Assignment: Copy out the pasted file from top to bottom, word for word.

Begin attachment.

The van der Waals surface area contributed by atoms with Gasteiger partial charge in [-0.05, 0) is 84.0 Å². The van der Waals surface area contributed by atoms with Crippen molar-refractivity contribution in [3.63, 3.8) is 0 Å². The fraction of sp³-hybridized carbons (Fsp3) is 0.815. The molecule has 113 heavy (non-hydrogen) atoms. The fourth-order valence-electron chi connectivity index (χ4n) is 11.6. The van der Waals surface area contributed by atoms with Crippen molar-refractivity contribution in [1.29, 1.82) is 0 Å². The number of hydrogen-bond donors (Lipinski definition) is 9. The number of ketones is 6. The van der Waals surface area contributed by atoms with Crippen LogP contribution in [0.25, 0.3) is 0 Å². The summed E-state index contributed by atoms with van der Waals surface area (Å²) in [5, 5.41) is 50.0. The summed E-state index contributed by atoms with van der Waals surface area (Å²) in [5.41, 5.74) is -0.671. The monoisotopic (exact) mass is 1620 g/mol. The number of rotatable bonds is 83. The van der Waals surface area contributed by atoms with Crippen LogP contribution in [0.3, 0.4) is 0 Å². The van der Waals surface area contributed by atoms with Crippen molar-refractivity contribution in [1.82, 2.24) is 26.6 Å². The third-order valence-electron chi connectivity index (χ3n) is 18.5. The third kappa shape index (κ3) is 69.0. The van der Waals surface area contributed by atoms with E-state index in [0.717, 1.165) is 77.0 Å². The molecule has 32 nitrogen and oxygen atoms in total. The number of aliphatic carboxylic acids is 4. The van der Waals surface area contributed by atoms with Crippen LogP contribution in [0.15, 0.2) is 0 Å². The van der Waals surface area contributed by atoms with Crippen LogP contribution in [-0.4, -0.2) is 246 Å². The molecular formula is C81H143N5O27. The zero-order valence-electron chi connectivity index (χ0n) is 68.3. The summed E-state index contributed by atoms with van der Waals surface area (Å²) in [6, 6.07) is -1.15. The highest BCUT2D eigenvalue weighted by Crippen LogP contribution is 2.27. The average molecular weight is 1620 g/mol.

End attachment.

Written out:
The van der Waals surface area contributed by atoms with Gasteiger partial charge in [-0.05, 0) is 84.0 Å². The van der Waals surface area contributed by atoms with Crippen molar-refractivity contribution in [3.63, 3.8) is 0 Å². The fraction of sp³-hybridized carbons (Fsp3) is 0.815. The molecule has 113 heavy (non-hydrogen) atoms. The fourth-order valence-electron chi connectivity index (χ4n) is 11.6. The van der Waals surface area contributed by atoms with Crippen molar-refractivity contribution in [1.29, 1.82) is 0 Å². The number of hydrogen-bond donors (Lipinski definition) is 9. The number of ketones is 6. The van der Waals surface area contributed by atoms with Crippen LogP contribution in [0.25, 0.3) is 0 Å². The summed E-state index contributed by atoms with van der Waals surface area (Å²) in [5, 5.41) is 50.0. The summed E-state index contributed by atoms with van der Waals surface area (Å²) in [5.41, 5.74) is -0.671. The monoisotopic (exact) mass is 1620 g/mol. The number of rotatable bonds is 83. The van der Waals surface area contributed by atoms with Crippen LogP contribution in [0.3, 0.4) is 0 Å². The van der Waals surface area contributed by atoms with Crippen molar-refractivity contribution in [1.82, 2.24) is 26.6 Å². The third-order valence-electron chi connectivity index (χ3n) is 18.5. The third kappa shape index (κ3) is 69.0. The van der Waals surface area contributed by atoms with E-state index in [0.717, 1.165) is 77.0 Å². The molecule has 32 nitrogen and oxygen atoms in total. The number of aliphatic carboxylic acids is 4. The van der Waals surface area contributed by atoms with Crippen LogP contribution in [0.15, 0.2) is 0 Å². The van der Waals surface area contributed by atoms with Crippen LogP contribution in [-0.4, -0.2) is 246 Å². The molecular formula is C81H143N5O27. The zero-order valence-electron chi connectivity index (χ0n) is 68.3. The summed E-state index contributed by atoms with van der Waals surface area (Å²) in [6, 6.07) is -1.15. The highest BCUT2D eigenvalue weighted by Crippen LogP contribution is 2.27. The average molecular weight is 1620 g/mol.